Yiddish club brings the ‘chutzpah’

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For many people, artifacts spark interest in historical events, but for Jewish history teacher Dr. Daniel Rosenthal, they sparked an interest in the Yiddish language.

While Rosenthal had heard of the language, he did not know it and was intrigued by the Hebrew letters “that meant nothing” to him.

Years later, when writing his senior thesis at Johns Hopkins University, Rosenthal (‘00) realized that since he knew Hebrew from his time at CESJDS and since he was currently taking German, he could incorporate a bit of Yiddish into his thesis by putting the two languages together. Even though Rosenthal taught himself a bit of Yiddish while an undergraduate, he did not take his studies seriously until graduate school at the University of Toronto.

In graduate school, Rosenthal taught himself Yiddish and did a Yiddish summer immersion program at the YIVO Institute in New York. Additionally, Rosenthal studied early 20th century Yiddish newspapers to bolster his skills.

While Yiddish is now significant to Rosenthal’s Jewish identity, it wasn’t at first.

“It’s only since I have learned Yiddish that I realized the role that it played [in] my family,” Rosenthal said.

Rosenthal’s great grandparents were native Yiddish speakers, and his great grandmother was a subscriber to The Jewish Daily Forward, the oldest Yiddish daily newspaper in the world.

It was through his studies of Yiddish that Rosenthal realized that for a long time, it was the language of the Jews. According to Rosenthal, before the Holocaust took place and the State of Israel was established, Jewish communities all around the world spoke Yiddish.

Rosenthal decided to start the Yiddish club two years ago because of the universality of Yiddish to the global Jewish community decades ago. Though the club was inactive last year, it is continuing to meet this year.

“Yiddish is the Jewish language … and when Dr. Rosenthal offered to start a club [about it,]  we were thrilled,” Dean of Students Roslyn Landy said. “We are always excited about offering our students the opportunity to be exposed to another language which is an important learning experience.”

JDS had a Yiddish class for a few years in the early 2000s until the supervising teacher left, according to Landy. The class is no longer offered because there are very few Yiddish teachers, but students can still learn some Yiddish at club meetings.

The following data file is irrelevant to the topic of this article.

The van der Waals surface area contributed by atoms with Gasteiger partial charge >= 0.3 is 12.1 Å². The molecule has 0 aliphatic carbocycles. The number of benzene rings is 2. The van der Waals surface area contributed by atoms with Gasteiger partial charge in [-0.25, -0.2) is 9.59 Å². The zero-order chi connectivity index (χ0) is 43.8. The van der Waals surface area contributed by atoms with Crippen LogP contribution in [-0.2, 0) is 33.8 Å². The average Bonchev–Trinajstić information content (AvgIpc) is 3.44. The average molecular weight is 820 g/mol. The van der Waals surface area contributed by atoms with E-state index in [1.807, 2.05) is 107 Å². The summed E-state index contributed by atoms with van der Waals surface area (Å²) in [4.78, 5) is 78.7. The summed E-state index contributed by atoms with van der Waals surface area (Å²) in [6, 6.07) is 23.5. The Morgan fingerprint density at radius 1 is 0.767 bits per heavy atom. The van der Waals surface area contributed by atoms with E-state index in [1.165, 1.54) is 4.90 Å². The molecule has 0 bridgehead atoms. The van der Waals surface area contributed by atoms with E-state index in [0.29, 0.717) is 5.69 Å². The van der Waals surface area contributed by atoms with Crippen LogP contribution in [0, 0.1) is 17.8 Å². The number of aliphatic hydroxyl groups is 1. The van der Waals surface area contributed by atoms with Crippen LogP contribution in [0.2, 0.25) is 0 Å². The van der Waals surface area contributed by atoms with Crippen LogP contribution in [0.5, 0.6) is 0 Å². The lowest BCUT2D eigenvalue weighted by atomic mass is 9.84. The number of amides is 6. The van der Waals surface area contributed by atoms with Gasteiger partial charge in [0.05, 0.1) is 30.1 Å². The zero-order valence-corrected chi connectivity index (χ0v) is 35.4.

“It opens up Jewish cultures that go back one-thousand years. It unlocks that culture that you cannot unlock with any other language,” Rosenthal said. “It’s super close to home, but on the other hand it seems extremely foreign to us.”

According to club member and senior Ray Ash, Rosenthal teaches Yiddish words and then members practice using these words in sentences with words that they already know. While Ash thinks learning Yiddish is important for expanding his knowledge of Jewish history,  joining the club was less about the Yiddish itself and more about learning from Rosenthal.

“Dr. Rosenthal is one of my favorite teachers, and I really wanted to learn from him because he is really excited about what he teaches,” Ash said.

While Rosenthal enjoys teaching silly Yiddish words and the construction of Yiddish insults, he also thinks learning Yiddish can have a real impact on people’s lives.

“I think that Yiddish is really important for finding ways into Jewish identity that most people today don’t consider,” Rosenthal said. “In Eastern Europe, Yiddish itself was a form of Jewish identity. Having a Jewish language that was not necessarily a religious language provided a culture that let people be Jews without being religious….  I think for a lot of Jews today who are looking for that type of identity, Yiddish is often a way into that world.”

This story was featured in Volume 37, Issue 2 print edition of The Lion’s Tale, published on Oct. 4, 2019.

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